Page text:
10 Best Thor Ragnarok Moments

8. Horrific History Lesson

After almost effortlessly conquering Asgard, Hela proudly strides into Odin’s grand palace with her new chief henchman Skurge (Karl Urban) and quickly realises her dear old dad has seen to it that she was erased from their history.

Looking up at a beautiful “garden party” mural on the ceiling, she condemns the lies – that Odin is “Proud to have it, ashamed of how he got it”. In an act of blatant vandalism, Hela then brings down the mural by force to reveal a much darker and more violent scene on a second mural below depicting Hela, Fenris the giant wolf, and Odin, building an empire through conquest and bloodshed, the history of colonialism writ very large indeed.




7. “You Are Now Meeting the Grandmaster.”

Thor is imprisoned for a second time in the film by the narcissistic pansexual ruler of Sakaar, the Grandmaster (Jeff Goldblum). After regaining consciousness, Thor finds himself strapped to a chair as a sci-fi conveyor takes him to the Grandmaster’s audience chamber.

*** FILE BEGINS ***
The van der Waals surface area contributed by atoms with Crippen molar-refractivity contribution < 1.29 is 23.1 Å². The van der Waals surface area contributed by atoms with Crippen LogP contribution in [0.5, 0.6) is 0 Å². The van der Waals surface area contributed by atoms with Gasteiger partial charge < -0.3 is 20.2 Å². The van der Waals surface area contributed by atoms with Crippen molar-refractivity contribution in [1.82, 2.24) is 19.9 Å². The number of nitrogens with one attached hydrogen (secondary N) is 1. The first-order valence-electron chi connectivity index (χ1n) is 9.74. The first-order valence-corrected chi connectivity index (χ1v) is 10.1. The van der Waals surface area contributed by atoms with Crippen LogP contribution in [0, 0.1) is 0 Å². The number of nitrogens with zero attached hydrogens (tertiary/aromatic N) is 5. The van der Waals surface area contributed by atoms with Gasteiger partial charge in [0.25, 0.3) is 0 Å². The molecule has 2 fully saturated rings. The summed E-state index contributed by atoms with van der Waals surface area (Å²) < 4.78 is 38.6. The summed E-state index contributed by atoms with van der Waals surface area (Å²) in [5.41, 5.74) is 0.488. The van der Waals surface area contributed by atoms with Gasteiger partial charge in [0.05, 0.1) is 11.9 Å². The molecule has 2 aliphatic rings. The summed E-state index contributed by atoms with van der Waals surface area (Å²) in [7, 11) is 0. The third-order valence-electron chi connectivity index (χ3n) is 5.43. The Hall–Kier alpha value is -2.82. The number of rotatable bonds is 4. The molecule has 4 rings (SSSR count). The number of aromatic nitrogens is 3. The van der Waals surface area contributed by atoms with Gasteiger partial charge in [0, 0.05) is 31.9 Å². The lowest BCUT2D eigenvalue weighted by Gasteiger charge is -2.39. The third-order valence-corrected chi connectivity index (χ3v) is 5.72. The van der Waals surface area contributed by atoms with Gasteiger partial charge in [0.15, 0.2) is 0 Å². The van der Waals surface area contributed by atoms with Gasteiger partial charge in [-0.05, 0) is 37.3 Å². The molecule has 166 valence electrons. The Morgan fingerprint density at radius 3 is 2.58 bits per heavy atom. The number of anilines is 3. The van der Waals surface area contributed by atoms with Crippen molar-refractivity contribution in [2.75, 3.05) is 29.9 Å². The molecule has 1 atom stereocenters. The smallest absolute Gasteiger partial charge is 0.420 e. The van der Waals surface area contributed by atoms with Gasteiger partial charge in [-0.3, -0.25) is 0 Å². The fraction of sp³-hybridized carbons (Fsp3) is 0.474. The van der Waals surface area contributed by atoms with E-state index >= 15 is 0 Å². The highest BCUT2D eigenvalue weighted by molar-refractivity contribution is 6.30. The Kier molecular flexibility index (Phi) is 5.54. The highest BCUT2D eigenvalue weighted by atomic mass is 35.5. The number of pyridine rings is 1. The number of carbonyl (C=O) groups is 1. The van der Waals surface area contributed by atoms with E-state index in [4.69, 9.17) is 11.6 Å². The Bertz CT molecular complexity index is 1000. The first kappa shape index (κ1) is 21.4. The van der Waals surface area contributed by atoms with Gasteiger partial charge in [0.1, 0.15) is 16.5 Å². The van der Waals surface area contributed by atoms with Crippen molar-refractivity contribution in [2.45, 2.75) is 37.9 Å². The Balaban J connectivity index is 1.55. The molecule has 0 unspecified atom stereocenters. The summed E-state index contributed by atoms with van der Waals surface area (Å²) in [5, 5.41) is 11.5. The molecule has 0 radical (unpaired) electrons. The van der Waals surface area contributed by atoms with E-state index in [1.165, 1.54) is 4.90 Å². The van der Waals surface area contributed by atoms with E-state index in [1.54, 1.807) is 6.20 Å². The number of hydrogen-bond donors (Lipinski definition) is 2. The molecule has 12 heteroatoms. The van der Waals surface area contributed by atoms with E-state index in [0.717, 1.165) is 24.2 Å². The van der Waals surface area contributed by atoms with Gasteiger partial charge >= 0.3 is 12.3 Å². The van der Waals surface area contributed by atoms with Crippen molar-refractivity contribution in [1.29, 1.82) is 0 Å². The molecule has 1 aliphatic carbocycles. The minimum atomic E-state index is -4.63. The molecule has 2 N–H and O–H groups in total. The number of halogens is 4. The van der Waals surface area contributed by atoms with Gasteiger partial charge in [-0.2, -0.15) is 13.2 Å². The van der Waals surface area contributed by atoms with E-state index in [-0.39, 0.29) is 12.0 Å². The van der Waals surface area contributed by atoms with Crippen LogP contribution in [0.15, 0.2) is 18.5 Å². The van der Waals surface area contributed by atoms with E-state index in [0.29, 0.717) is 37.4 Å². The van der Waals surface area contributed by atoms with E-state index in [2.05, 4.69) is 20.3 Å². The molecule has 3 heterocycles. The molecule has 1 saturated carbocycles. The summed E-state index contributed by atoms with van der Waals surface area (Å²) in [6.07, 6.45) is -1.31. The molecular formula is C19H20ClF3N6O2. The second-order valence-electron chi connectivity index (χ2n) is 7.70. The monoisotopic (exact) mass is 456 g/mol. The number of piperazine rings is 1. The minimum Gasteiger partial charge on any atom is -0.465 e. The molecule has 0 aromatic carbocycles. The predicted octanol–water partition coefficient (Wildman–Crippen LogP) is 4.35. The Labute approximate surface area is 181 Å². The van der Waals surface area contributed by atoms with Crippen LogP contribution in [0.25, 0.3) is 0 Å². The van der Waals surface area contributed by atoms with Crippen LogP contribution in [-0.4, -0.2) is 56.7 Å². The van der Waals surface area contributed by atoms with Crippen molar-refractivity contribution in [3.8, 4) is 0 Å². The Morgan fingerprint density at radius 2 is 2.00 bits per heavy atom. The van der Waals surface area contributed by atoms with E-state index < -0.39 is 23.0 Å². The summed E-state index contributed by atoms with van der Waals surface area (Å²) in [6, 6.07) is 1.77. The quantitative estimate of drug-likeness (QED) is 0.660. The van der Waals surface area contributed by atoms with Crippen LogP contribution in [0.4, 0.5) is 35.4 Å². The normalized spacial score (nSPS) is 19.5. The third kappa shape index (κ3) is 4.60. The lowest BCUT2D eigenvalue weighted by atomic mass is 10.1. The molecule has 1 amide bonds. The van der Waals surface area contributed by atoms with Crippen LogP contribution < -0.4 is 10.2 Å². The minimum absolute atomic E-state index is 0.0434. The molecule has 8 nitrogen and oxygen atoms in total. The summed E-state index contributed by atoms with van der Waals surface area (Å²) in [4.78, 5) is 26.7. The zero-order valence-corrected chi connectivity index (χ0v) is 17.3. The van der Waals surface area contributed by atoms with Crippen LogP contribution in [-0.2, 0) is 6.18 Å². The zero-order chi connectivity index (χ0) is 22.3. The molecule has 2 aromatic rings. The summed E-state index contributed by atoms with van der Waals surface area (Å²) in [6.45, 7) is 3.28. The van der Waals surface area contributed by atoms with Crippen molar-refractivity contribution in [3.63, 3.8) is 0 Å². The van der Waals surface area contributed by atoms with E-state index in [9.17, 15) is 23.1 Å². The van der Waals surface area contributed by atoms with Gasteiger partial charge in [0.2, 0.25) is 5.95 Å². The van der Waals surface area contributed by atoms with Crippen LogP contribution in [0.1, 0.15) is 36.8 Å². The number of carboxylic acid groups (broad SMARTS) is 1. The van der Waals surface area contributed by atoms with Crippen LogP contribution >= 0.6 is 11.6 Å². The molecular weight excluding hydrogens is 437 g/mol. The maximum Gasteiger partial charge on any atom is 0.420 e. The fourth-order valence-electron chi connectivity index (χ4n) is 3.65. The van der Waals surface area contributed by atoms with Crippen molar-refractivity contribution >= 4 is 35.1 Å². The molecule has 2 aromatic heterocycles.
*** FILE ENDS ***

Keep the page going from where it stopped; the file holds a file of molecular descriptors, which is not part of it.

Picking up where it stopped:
Trippy stargate-from-2001 lights flash by, a monotonous recorded voice tells the Grandmaster’s probably made up backstory, and a very familiar musical refrain usually associated with a more chocolate-obsessed sociopath is heard in the background. When Thor reaches his destination, the flamboyant tyrant, curious about his new visitor but keen to retain his authority, proceeds to melt another prisoner at the cost of his favourite slippers, flirt with Loki, and duly inform Thor he must fight as a gladiator and best his champion to win his freedom from slavery.

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6. “Are you Thor, the God of Hammers?”

On the edge of defeat after facing Hela in mortal combat, minus an eye for his troubles and facing the end of his world, Thor has a timely vision of Odin from beyond the grave.

The Allfather doesn’t give his son a pep talk per se (“Even when you had two eyes you never saw the bigger picture”) but instead delivers one of the greatest sarcastic put-downs in the MCU to get his son to stop feeling sorry for himself and mourning Mjolnir. It’s enough to get a broken and beaten Thor back into battle stronger than ever. It’s funny, it’s simple, and it’s strangely profound.

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